I think of myself as a piece of machinery. I have a fuel tank containing a certain amount of fuel. As people, we all have "fuel tanks" of certain sizes. As a Highly Sensitive Person, I burn the available fuel faster than most people. As a result, when I am faced with the consequences of my ADHD, I have less fuel available to "fix things" and simply "keep plugging along," till whatever I needed to do is done. This leads to a "secondary feedback loop" in which I feel overwhelmed because it feels like no matter what, I won't have the fuel reserves to complete what I need to deal with.

Many years ago, I used to think of it as "Bailing out the Titanic with a tea cup." No matter what, the ship would "sink." My efforts were only sufficient to slow down the inevitable sinking.

Hence, a period of years during which I have been trying to "simplify" my life, so the "available fuel" will be sufficient to deal with the "stuff of life"... because there's no "increasing the size of the fuel tank." The answer, continuing with the ship metaphor, isn't to become better at bailing, but to make sure I'm on a smaller ship.

If you are an HSP with ADHD, "simplifying life" may be one of your single best coping tools-- and I also mention that because many HSPs are loath to resort to medications, because of the stronger impact of side effects.

Sunday, November 3, 2013

"Functional" Distractions... as an ADHD Coping Tool

I am eternally looking for ways to make my "scattered" life easier to navigate.

For a few years now, one of my most effective tools has been finding ways to engage myself in what I think of as "Functional Distractions."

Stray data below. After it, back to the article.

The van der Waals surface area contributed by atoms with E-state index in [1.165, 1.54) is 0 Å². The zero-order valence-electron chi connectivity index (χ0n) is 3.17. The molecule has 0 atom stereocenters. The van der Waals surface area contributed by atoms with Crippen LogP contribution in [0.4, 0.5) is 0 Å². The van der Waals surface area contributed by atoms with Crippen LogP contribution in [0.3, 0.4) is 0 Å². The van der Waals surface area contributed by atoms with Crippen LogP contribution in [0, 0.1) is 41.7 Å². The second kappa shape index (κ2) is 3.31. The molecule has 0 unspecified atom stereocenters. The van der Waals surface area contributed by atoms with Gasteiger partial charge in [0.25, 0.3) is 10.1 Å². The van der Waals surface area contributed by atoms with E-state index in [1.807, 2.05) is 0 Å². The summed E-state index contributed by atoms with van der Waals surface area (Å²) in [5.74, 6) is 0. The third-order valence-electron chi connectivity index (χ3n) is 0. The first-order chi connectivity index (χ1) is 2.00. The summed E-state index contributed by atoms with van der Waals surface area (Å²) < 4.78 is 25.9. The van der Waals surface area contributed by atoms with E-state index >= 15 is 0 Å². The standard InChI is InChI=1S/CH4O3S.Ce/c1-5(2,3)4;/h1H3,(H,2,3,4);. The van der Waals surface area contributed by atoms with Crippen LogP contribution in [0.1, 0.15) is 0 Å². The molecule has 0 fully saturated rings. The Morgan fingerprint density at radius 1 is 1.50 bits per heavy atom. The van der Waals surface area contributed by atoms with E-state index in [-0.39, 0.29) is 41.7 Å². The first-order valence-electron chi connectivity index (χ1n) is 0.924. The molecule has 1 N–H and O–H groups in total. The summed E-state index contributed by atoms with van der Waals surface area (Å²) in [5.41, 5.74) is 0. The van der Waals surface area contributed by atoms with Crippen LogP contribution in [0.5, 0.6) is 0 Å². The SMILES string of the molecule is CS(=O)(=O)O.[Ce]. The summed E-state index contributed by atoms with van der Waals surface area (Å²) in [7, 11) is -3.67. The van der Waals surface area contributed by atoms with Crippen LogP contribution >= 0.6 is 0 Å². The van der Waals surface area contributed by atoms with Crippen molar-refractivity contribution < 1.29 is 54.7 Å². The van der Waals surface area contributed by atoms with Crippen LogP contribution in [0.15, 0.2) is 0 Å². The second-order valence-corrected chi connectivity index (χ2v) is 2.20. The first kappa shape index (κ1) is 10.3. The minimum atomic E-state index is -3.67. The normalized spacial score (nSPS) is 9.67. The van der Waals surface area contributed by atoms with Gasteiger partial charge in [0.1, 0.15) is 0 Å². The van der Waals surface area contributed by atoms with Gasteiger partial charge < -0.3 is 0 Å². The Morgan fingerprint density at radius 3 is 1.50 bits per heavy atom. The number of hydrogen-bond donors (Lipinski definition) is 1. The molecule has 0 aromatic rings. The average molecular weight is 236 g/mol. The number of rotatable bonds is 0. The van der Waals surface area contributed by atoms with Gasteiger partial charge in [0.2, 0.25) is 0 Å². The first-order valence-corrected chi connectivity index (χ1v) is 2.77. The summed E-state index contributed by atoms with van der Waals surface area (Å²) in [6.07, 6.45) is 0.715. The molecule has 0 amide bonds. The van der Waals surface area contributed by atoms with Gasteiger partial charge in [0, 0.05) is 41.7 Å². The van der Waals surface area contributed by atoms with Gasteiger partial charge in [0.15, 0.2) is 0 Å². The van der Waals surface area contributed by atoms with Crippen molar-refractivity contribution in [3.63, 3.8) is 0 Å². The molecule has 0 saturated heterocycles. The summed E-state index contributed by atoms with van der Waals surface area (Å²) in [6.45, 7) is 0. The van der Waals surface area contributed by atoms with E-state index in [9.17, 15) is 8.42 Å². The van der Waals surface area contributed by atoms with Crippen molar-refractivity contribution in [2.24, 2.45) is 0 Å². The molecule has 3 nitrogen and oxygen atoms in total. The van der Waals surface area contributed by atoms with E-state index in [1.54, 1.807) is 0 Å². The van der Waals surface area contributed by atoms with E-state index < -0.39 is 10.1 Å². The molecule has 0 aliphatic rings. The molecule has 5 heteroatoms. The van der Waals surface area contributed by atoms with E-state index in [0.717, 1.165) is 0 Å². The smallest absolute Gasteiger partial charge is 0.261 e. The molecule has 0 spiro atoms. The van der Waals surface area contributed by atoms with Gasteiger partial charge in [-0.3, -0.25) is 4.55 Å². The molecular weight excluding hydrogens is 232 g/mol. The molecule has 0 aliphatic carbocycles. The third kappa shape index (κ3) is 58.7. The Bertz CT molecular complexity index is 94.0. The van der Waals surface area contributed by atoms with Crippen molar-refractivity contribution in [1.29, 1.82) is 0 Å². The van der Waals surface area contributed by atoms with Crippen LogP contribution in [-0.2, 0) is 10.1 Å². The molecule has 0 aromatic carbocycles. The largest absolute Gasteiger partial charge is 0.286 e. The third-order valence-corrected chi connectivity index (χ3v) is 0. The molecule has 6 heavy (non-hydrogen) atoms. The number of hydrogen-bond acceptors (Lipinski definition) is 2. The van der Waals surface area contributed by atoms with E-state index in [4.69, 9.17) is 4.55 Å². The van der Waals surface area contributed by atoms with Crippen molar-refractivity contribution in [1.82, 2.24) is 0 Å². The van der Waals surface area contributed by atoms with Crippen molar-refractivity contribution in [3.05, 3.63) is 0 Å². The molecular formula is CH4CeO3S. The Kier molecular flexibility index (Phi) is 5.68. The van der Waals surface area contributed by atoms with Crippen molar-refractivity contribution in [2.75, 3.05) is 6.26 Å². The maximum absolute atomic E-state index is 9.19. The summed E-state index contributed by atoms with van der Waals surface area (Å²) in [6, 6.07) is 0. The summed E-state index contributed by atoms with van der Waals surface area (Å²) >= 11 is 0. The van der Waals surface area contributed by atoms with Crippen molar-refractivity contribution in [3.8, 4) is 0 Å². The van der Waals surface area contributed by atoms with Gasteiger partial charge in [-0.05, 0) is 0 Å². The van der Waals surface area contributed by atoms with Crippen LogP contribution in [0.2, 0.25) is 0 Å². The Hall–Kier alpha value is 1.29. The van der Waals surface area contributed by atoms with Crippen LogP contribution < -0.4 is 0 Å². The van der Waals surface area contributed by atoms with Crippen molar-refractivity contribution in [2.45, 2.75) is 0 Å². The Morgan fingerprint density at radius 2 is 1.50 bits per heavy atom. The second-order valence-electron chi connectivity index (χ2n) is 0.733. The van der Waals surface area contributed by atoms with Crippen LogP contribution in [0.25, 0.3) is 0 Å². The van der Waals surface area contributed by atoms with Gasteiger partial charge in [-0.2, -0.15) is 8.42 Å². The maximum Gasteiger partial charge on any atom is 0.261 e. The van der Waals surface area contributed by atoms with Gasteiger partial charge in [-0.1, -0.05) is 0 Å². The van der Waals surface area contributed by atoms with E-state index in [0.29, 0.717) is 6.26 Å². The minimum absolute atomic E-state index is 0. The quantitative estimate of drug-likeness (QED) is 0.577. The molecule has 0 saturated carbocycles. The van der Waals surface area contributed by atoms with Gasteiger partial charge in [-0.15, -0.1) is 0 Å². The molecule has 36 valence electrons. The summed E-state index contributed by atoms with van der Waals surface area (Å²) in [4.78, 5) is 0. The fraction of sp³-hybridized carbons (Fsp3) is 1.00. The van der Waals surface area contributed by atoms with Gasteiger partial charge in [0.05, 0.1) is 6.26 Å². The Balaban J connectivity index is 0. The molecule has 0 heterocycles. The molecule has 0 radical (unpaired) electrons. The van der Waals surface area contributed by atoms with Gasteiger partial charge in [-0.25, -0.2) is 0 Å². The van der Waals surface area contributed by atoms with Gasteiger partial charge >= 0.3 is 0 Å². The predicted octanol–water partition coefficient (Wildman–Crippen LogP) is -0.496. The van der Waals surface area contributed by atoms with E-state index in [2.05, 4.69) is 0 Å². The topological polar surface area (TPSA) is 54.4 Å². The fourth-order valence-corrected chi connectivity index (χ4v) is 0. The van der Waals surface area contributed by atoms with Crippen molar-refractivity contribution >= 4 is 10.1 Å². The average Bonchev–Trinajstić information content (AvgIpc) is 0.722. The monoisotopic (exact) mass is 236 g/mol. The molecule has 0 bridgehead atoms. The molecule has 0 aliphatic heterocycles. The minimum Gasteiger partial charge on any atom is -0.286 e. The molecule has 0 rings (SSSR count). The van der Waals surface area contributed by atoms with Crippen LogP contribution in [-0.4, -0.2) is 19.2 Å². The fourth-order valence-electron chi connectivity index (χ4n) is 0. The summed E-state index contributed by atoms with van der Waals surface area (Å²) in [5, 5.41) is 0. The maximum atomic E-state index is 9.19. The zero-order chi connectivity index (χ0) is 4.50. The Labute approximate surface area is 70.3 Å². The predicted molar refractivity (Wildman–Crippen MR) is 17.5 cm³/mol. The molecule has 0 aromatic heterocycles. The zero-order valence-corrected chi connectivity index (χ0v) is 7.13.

The bane of my existence (and the underlying cause for much of my non-productivity) was always the fact that I would get sidetracked into doing "useless things" and end up with a day where I actually worked for maybe 30 minutes (net) and spent ten hours exploring a variety of mostly useless "rabbit holes."

Some part of me wants to rationalize that I was sidetracking because it was the only way to stay awake, and that maybe my research would "be useful some day," but that excuse has never really done me much good. Bottom line-- for 99.9% of the population-- is that unless we work, and actually accomplish things, we can't pay for our rent, power bill and groceries.

As a self-employed person for almost a couple of decades now, the temptation presented by alluring distractions has always been great. It is just soooo easy to stop to check email, check Facebook, follow a link, and before I know it, another two hours have been eaten off the clock. Of course, since my issue is "inattentiveness," I also have to be constantly on alert for simply "staring out the window" (for 45 minutes) or day dreaming.

I have already written about my "scattered work" which I call making a living... and it is really the result of deciding that it is inevitable that I am going to sidetrack... so when I do sidetrack, why not make it to something "functional" rather than something "useless?"

There is a certain irony in the fact that this blog was started as a form of "side tracking," because I felt like I'd be unable to find my ramblings about living with ADHD among the thousands of posts that make up my private personal journal. Besides... it seemed like a right thing to write this stuff "out in public," just in case someone else might see it and find it useful.

"Functional Distractions" is a system by which I give myself "permission" to get sidetracked from something that needs to be done... as long as I sidetrack into something else that needs to get done. Running a number of microbusinesses is ideal in the sense that I can switch between very different tasks-- all of which need to get done. I can write here, then go list five things on eBay, then do some photography, then do ten minutes of book keeping, and it's all "in bounds," even though I am flitting around like a hummingbird on crack.

It may not be the most efficient way to work, but it's a lot more productive-- at least for me-- than trying to focus on a single task and then zoning out permanently after 30 minutes.